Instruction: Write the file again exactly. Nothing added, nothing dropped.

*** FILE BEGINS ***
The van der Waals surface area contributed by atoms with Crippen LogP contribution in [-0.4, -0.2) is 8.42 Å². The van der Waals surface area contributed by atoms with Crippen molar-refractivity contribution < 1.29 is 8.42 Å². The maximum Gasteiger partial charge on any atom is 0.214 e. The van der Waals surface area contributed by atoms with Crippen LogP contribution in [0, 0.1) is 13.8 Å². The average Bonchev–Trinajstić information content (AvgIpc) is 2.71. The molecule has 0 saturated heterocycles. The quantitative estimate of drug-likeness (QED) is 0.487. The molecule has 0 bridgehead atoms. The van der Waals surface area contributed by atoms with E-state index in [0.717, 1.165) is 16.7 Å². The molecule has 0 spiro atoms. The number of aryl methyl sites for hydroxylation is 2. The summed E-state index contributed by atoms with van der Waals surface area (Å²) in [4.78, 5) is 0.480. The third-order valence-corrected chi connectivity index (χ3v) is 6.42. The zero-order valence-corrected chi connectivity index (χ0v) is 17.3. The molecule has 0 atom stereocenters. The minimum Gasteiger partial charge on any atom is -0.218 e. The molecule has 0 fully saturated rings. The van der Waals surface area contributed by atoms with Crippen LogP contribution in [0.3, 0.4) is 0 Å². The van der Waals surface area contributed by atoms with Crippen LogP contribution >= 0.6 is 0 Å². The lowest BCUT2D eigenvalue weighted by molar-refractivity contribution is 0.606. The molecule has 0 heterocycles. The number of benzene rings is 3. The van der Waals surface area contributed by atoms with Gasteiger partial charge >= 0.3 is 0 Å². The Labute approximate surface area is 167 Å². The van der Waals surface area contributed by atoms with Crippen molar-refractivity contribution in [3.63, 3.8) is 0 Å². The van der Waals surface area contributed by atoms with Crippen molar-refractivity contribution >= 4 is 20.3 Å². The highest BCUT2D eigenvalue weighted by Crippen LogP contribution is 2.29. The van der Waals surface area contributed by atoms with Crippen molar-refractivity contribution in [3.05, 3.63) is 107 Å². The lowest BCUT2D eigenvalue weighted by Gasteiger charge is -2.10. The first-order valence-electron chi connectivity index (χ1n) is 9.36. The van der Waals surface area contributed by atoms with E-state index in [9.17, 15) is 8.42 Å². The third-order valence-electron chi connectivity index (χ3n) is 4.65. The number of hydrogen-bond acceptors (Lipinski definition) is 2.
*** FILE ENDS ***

The van der Waals surface area contributed by atoms with Crippen LogP contribution in [-0.4, -0.2) is 8.42 Å². The van der Waals surface area contributed by atoms with Crippen molar-refractivity contribution < 1.29 is 8.42 Å². The maximum Gasteiger partial charge on any atom is 0.214 e. The van der Waals surface area contributed by atoms with Crippen LogP contribution in [0, 0.1) is 13.8 Å². The average Bonchev–Trinajstić information content (AvgIpc) is 2.71. The molecule has 0 saturated heterocycles. The quantitative estimate of drug-likeness (QED) is 0.487. The molecule has 0 bridgehead atoms. The van der Waals surface area contributed by atoms with E-state index in [0.717, 1.165) is 16.7 Å². The molecule has 0 spiro atoms. The number of aryl methyl sites for hydroxylation is 2. The summed E-state index contributed by atoms with van der Waals surface area (Å²) in [4.78, 5) is 0.480. The third-order valence-corrected chi connectivity index (χ3v) is 6.42. The zero-order valence-corrected chi connectivity index (χ0v) is 17.3. The molecule has 0 atom stereocenters. The minimum Gasteiger partial charge on any atom is -0.218 e. The molecule has 0 fully saturated rings. The van der Waals surface area contributed by atoms with Crippen LogP contribution in [0.3, 0.4) is 0 Å². The van der Waals surface area contributed by atoms with Crippen LogP contribution >= 0.6 is 0 Å². The lowest BCUT2D eigenvalue weighted by molar-refractivity contribution is 0.606. The molecule has 0 heterocycles. The number of benzene rings is 3. The van der Waals surface area contributed by atoms with Gasteiger partial charge >= 0.3 is 0 Å². The Labute approximate surface area is 167 Å². The van der Waals surface area contributed by atoms with Crippen molar-refractivity contribution in [3.63, 3.8) is 0 Å². The van der Waals surface area contributed by atoms with Crippen molar-refractivity contribution >= 4 is 20.3 Å². The highest BCUT2D eigenvalue weighted by Crippen LogP contribution is 2.29. The van der Waals surface area contributed by atoms with Crippen molar-refractivity contribution in [3.05, 3.63) is 107 Å². The lowest BCUT2D eigenvalue weighted by Gasteiger charge is -2.10. The first-order valence-electron chi connectivity index (χ1n) is 9.36. The van der Waals surface area contributed by atoms with E-state index in [9.17, 15) is 8.42 Å². The third-order valence-electron chi connectivity index (χ3n) is 4.65. The number of hydrogen-bond acceptors (Lipinski definition) is 2.